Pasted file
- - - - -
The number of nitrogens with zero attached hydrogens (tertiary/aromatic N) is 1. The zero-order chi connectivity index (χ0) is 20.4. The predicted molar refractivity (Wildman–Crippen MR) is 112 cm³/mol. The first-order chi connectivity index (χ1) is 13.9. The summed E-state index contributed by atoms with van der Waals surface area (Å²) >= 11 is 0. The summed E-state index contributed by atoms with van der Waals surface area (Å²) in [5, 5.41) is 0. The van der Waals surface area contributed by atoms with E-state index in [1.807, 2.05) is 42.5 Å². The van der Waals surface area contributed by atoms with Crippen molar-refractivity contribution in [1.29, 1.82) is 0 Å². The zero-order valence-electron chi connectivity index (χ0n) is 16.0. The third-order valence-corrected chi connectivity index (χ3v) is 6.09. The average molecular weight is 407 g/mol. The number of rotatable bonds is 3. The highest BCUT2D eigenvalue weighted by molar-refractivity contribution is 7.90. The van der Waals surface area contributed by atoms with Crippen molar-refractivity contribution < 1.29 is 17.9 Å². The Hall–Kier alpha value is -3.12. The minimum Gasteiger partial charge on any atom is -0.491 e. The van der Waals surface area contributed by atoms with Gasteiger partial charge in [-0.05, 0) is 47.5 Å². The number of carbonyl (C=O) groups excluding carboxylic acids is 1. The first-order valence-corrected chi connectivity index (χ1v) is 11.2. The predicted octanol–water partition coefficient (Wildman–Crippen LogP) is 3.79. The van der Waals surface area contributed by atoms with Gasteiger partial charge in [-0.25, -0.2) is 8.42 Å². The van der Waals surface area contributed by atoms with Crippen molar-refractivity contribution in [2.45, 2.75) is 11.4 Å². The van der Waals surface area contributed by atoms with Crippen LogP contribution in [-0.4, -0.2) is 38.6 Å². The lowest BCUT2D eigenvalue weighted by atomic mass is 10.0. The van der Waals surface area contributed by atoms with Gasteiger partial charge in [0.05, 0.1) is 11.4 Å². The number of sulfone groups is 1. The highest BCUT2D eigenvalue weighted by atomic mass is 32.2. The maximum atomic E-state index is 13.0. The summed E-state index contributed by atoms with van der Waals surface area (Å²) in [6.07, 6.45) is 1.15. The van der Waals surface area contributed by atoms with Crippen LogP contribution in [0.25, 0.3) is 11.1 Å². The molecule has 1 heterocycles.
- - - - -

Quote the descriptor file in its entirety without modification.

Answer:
The number of nitrogens with zero attached hydrogens (tertiary/aromatic N) is 1. The zero-order chi connectivity index (χ0) is 20.4. The predicted molar refractivity (Wildman–Crippen MR) is 112 cm³/mol. The first-order chi connectivity index (χ1) is 13.9. The summed E-state index contributed by atoms with van der Waals surface area (Å²) >= 11 is 0. The summed E-state index contributed by atoms with van der Waals surface area (Å²) in [5, 5.41) is 0. The van der Waals surface area contributed by atoms with E-state index in [1.807, 2.05) is 42.5 Å². The van der Waals surface area contributed by atoms with Crippen molar-refractivity contribution in [1.29, 1.82) is 0 Å². The zero-order valence-electron chi connectivity index (χ0n) is 16.0. The third-order valence-corrected chi connectivity index (χ3v) is 6.09. The average molecular weight is 407 g/mol. The number of rotatable bonds is 3. The highest BCUT2D eigenvalue weighted by molar-refractivity contribution is 7.90. The van der Waals surface area contributed by atoms with Crippen molar-refractivity contribution < 1.29 is 17.9 Å². The Hall–Kier alpha value is -3.12. The minimum Gasteiger partial charge on any atom is -0.491 e. The van der Waals surface area contributed by atoms with Gasteiger partial charge in [-0.05, 0) is 47.5 Å². The number of carbonyl (C=O) groups excluding carboxylic acids is 1. The first-order valence-corrected chi connectivity index (χ1v) is 11.2. The predicted octanol–water partition coefficient (Wildman–Crippen LogP) is 3.79. The van der Waals surface area contributed by atoms with Gasteiger partial charge in [-0.25, -0.2) is 8.42 Å². The van der Waals surface area contributed by atoms with Crippen molar-refractivity contribution in [2.45, 2.75) is 11.4 Å². The van der Waals surface area contributed by atoms with Crippen LogP contribution in [-0.4, -0.2) is 38.6 Å². The lowest BCUT2D eigenvalue weighted by atomic mass is 10.0. The van der Waals surface area contributed by atoms with Gasteiger partial charge in [0.05, 0.1) is 11.4 Å². The number of sulfone groups is 1. The highest BCUT2D eigenvalue weighted by atomic mass is 32.2. The maximum atomic E-state index is 13.0. The summed E-state index contributed by atoms with van der Waals surface area (Å²) in [6.07, 6.45) is 1.15. The van der Waals surface area contributed by atoms with Crippen LogP contribution in [0.25, 0.3) is 11.1 Å². The molecule has 1 heterocycles.